5 Preheat a 220°C/425°F/Gas 7 oven. Brush the loaf with milk and sprinkle with the sesame seeds. Bake for 15minutes. Lower the heat to 190°C/375°F/Gas 5 and bake until the bottom sounds hollow when rapped, about 30minutes more.

Cool on a wire rack.

How to Dress a Bed

If your budget were unlimited, you could change your bed linen to suit your mood, the way we change our clothes. What a luxury to slide between luxurious silk sheets one night and crisp white cotton the next, followed by country florals, fleecy tartans, faded stripes and fresh, bright ginghams on each succeeding day. However, practicality rules, and generally we dress our beds to match the room decor and can sometimes end up with the same designs for years on end.
Layering many different prints and textures is a style of bed dressing that is popular and it is both sophisticated and relaxed. The different fabrics can be combined successfully despite, or perhaps because of, their diversity. Frilled prairie prints can be teamed with cotton lace. Cosy tartans and faded patchworks create an attractive and comfortable style.
Use bed linen to set a mood or create an atmosphere. If you want the room to look light and airy, go for white cotton sheets, pillow cases and duvet covers. Dress up the look with hand-crocheted lace borders and cushion covers, mixing old and new together. Or, for a touch of country freshness, add a gingham or floral bedcover or a patchwork quilt, or for something more Victorian, use a satin eiderdown. A mixture of plain sheets, duvet cover and pillow cases in different colours creates a modernist style that looks stunning with a black-framed bed.
You can also choose from the huge array of imported textiles now on the market. Layer and drape hot-coloured silks, batiks, ikats and hand-blocked prints to re-create the atmosphere of another continent. Cover pillows with silk scarves and drape saris from a four-poster, then dye your sheets strong earthy yellows, red and browns for a rich layered look.
It is important to consider the feel of fabrics as well as the look. There is nothing to compare with the luxury of Egyptian cotton sheeting, especially after years of laundering, so never say no to hand-me-down pure cottons —even though they need ironing, unlike mixed poly-cotton sheets.
Woollen blankets are wonderfully warm, but very itchy against the skin, so turn back a wide border of top sheet to cover the blanket.
Velvet bed throws feel very luxurious and can be made from old velvet curtains. Edge and join panels with a rich-coloured velvet braid for a medieval look.
If you have a four-poster bed, drape it with anything from chintz curtains to strings of heads, or perhaps floaty layers of net and muslin. But, you don’t need a four-poster to have drapes, and there are all sorts of ways in which fabric can be gathered or hung to give a variety of different effects.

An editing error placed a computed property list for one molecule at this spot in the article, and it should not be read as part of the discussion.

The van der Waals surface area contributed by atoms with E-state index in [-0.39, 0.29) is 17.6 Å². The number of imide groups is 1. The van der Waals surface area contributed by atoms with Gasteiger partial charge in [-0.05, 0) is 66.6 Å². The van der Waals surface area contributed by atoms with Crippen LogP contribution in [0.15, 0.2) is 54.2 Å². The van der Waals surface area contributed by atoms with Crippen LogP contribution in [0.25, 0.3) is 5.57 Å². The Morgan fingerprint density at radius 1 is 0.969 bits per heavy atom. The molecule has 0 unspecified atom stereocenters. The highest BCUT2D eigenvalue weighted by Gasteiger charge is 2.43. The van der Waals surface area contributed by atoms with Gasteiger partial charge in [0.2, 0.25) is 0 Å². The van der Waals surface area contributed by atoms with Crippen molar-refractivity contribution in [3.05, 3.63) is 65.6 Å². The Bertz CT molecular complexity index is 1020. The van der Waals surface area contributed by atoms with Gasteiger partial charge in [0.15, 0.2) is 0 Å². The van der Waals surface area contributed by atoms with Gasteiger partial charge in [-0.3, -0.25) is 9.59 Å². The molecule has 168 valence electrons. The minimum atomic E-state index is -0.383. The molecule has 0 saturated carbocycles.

This stylish Japanese-inspired bed uses wooden pallets for the bed base and a cream decorator’s dustsheet for the cotton bedcover wooden box that is wall-mounted the bed, with the fabric hung from the inside in two sections, to drape on either side of the bed. The effect can be solid and grand, or light and romantic, depending on the fabrics used. Alternatively, fit a simple semi-circular shelf to the wall the bed from which to drape a length of muslin. A staple gun is the ideal tool for this type of draping because it allows you to pleat the fabric as you attach it to the shelf. Another advantage is that it is very quick — you can drape a bed in this way in just an hour or two.
A mosquito net is a ready-made bed drape that simply needs a ceiling hook for installation. For a fun look, evoke the African savannah by adding a few potted palms and fake animal-print rugs, or create an air of mystery with a deep colour on the walls to highlight the light drifts of net.
The most important thing to remember when draping a bed is that you will always need more fabric than you imagine. The success of the draped effect relies upon a generous amount of fabric to spill out on to the floor around the bed to add to the sense of luxurious splendour.

Basic tools

The three most invaluable tools for dressing beds are a cordless (hand-held) electric drill; a glue gun and a staple gun. Staples are used for most upholstery work these days and a medium-sized staple gun is ideal for drapes, pleats and upholstery. A cordless drill allows you the freedom of dashing up and down ladders and drilling in awkward places where there is no plug socket available. If you have never used a glue gun before, you will be delighted — they can be used for gluing almost any two surfaces together and provide an instant bond that makes life a lot easier.


Beds without headboards create a very utilitarian and temporary impression. A headboard can make the simplest of beds into an item of furniture with definite style, and the possibilities really are endless.
Revamp existing headboards to give a totally different character using paint, rope, upholstery, drapes or fabric wraps. An old padded headboard, for instance, may be very comfortable but quite unpleasant to look at. All you need is a length of fabric and a staple gun to give it a completely new appearance, such as the padded headboard made from chintz curtains; leopard-skin-printed velvet; a rich chocolate-brocaded stain; a woven Mexican striped blanket or a black and white hounds-tooth check all have strong designs to give instant attitude to a padded headboard.
You may prefer something a little more subtle. Rub down a new turned-pine bedhead with sandpaper, and then paint it with two coats of matt paint. The first should be a bright colour and the second a lot darker. When the paint has dried, rub it back with fine-grade sandpaper or wire (steel) wool to reveal flashes of the brighter colour beneath. Paint initials or a marriage date along the top rail to transform a mass-produced bed into a family heirloom.